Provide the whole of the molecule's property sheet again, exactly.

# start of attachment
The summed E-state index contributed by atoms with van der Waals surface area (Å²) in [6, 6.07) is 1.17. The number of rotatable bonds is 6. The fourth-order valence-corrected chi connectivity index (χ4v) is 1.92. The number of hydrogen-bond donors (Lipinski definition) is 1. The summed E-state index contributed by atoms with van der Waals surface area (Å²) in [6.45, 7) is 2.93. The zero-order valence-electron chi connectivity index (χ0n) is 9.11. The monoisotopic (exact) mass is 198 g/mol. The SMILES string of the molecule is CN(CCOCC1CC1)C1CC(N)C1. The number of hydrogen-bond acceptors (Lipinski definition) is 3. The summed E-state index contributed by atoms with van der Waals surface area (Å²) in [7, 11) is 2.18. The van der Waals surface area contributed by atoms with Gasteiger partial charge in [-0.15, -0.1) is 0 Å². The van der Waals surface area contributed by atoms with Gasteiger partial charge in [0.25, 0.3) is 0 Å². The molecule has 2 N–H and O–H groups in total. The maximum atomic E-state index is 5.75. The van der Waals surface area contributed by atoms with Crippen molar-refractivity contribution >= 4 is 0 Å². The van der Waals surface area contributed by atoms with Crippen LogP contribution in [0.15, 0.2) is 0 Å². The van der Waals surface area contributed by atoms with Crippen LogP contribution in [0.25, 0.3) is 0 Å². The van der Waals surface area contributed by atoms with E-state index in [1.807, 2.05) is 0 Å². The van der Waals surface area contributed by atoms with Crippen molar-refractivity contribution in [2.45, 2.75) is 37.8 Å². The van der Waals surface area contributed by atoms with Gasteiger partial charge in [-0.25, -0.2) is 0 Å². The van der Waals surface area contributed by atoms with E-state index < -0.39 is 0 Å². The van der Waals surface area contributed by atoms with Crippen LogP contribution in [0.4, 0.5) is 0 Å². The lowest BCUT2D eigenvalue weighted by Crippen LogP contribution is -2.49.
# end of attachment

The summed E-state index contributed by atoms with van der Waals surface area (Å²) in [6, 6.07) is 1.17. The number of rotatable bonds is 6. The fourth-order valence-corrected chi connectivity index (χ4v) is 1.92. The number of hydrogen-bond donors (Lipinski definition) is 1. The summed E-state index contributed by atoms with van der Waals surface area (Å²) in [6.45, 7) is 2.93. The zero-order valence-electron chi connectivity index (χ0n) is 9.11. The monoisotopic (exact) mass is 198 g/mol. The SMILES string of the molecule is CN(CCOCC1CC1)C1CC(N)C1. The number of hydrogen-bond acceptors (Lipinski definition) is 3. The summed E-state index contributed by atoms with van der Waals surface area (Å²) in [7, 11) is 2.18. The van der Waals surface area contributed by atoms with Gasteiger partial charge in [-0.15, -0.1) is 0 Å². The van der Waals surface area contributed by atoms with Gasteiger partial charge in [0.25, 0.3) is 0 Å². The molecule has 2 N–H and O–H groups in total. The maximum atomic E-state index is 5.75. The van der Waals surface area contributed by atoms with Crippen molar-refractivity contribution >= 4 is 0 Å². The van der Waals surface area contributed by atoms with Crippen LogP contribution in [0.15, 0.2) is 0 Å². The van der Waals surface area contributed by atoms with Crippen LogP contribution in [0.25, 0.3) is 0 Å². The van der Waals surface area contributed by atoms with E-state index in [1.807, 2.05) is 0 Å². The van der Waals surface area contributed by atoms with Crippen molar-refractivity contribution in [2.45, 2.75) is 37.8 Å². The van der Waals surface area contributed by atoms with Gasteiger partial charge in [-0.25, -0.2) is 0 Å². The van der Waals surface area contributed by atoms with E-state index < -0.39 is 0 Å². The van der Waals surface area contributed by atoms with Crippen LogP contribution in [0.4, 0.5) is 0 Å². The lowest BCUT2D eigenvalue weighted by Crippen LogP contribution is -2.49.